Ayurveda hold ghee to be one of the most sattvic of all foods. Sattva means purity, harmony and spirituality. Eating sattvic foods increases all of these qualities in us.

In Ayurveda, ghee is seen as balancing to all three doshas, the fundamental principles that create and manage our body.

Ghee is said to strengthen our body, eyes and mental functions, as well as improving memory and promoting longevity. If taken is small quantities with meals, it strengthens Agni, our digestive fire. Ghee is also useful when applied to burns.

How to get Maharishi Ayurveda Ghee for yourself

Visit: http://www.maharishi.co.uk/acatalog/Maharishi_Ayur_Veda__Ghee_52.html and try Maharishi Ayurveda Ghee for yourself.

References

  1. Mozaffarian D, Pischon T, Hankinson S, et al. Dietary intake of trans fatty acids and systemic inflammation in women. American Society for Clinical Nutrition. 2004; 79:606-12.
  2. Jaarin K, Mustafa M R, Leong X. The effects of heated vegetable oils on blood pressure in rats. PMC free article. December 2011; 66(12): 2125–2132.
  3. Kris-Etherton P M, Taylor D S, Yu-Poth S, Huth P, Moriarty K, Fishell V, Hargrove R L, Zhao G, Etherton T D. Polyunsaturated fatty acids in the food chain in the United States. American Society for Clinical Nutrition. January 2000; vol. 71 no. 1 179S-188S.
  4. Azzouz A, Jurado-Sánchez B, Souhail B, Ballesteros E. Simultaneous determination of 20 pharmacologically active substances in cow’s milk, goat’s milk, and human breast milk by gas chromatography-mass spectrometry. Journal of Agriculture and Food Chemistry. May 2011; 11;59(9):5125-32. doi: 10.1021/jf200364w.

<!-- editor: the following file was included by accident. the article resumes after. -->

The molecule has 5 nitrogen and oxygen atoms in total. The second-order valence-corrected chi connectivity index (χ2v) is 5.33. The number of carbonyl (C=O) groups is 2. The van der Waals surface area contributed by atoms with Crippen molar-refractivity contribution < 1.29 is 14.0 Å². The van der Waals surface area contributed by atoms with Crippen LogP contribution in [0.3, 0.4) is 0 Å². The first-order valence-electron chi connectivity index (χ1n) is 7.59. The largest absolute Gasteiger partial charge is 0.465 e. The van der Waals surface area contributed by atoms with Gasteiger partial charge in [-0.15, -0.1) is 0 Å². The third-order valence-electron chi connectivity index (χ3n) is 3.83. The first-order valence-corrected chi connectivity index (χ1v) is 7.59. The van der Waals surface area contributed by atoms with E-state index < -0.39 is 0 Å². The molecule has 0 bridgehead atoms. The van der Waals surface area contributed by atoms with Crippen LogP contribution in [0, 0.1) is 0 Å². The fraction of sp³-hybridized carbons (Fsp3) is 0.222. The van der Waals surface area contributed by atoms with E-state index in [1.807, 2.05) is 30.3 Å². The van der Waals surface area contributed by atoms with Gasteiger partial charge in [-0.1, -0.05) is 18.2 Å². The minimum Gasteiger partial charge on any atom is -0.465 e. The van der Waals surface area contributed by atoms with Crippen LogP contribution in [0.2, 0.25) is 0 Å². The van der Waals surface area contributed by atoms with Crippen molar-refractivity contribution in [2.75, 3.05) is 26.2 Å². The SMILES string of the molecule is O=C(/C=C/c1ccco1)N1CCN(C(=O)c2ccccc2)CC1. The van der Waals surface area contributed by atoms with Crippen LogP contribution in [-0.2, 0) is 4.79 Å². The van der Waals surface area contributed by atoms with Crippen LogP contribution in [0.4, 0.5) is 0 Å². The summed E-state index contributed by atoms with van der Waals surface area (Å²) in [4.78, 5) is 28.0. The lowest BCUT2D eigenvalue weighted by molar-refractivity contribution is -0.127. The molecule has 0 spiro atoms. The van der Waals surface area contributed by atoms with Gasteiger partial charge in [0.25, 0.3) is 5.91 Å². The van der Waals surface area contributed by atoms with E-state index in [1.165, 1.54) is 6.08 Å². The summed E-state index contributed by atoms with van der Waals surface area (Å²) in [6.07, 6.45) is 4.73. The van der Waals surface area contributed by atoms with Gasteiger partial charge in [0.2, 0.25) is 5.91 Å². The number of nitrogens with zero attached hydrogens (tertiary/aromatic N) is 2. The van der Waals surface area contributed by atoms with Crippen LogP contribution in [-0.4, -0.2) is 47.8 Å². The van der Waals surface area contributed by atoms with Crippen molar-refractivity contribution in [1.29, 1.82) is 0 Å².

5. Various studies. Journal of Animal Science. 2008-2012; 78:2849-2855
  6. Smit L A, Baylin A, Campos H. Conjugated linoleic acid in adipose tissue and risk of myocardial infarction. American Society for Clinical Nutrition. July 2010; 92(1):34-40. doi: 10.3945/ajcn.2010.29524.
  7. Amarù D L, Field C J. Conjugated Linoleic Acid Decreases MCF-7 Human breast cancer cell growth and insulin-like growth factor-1 receptor levels. Lipids. May 2009; Volume 44, Issue 5, pp 449-458.
  8. Larsen ST, Wiegand BR, Parrish FC Jr, Swan JE, Sparks JC. Dietary conjugated linoleic acid changes belly and bacon quality from pigs fed varied lipid sources. American Society for Clinical Nutrition. January 2009;87(1):285-95. doi: 10.2527/jas.2008-1213.
  9. Blankson H, Stakkestad J A, Fagertun H, Thom E, Wadstein J, and Gudmundsen O. Conjugated linoleic acid reduces body fat mass in overweight and obese humans. The American Society for Nutritional Sciences. December 2000; vol. 130 no. 12 2943-2948
  10. Bishop G, Drummond J C, Gillam A E, Heilbron I M. The relation of the colour and vitamin A content of butter to the nature of the ration fed. Biochemical Journal. 1934; 28(3): 1076–1085. PMCID: PMC1253300
  11. Materjon C. On the Trail of the Elusive X-Factor: A Sixty-Two-Year-Old Mystery Finally Solved.  The Weston A Price Foundation. February 2008.
  12. Sharma H, Zhang X, and Dwivedi C. The effect of ghee (clarified butter) on serum lipid levels and microsomal lipid peroxidation. International Quarterly Journal of Research in Ayurveda. Apr-Jun 2010; 31(2): 134–140.doi:  10.4103/0974-8520.72361
  13. Sharma HM. Free radicals a major cause of aging and disease. Consuming Health.
  14. Kathirvelan Chinnadurai K, Tyagi A K, Krishnamoorthy P. Influence of conjugated linoleic acid enriched ghee feeding on cancer incidence and histopathological changes in 7,12-dimethylbenz[a]anthracene induced mammary gland carcinogenesis in rats. Veterinarski Arhiv. 2008; 78, 511-520.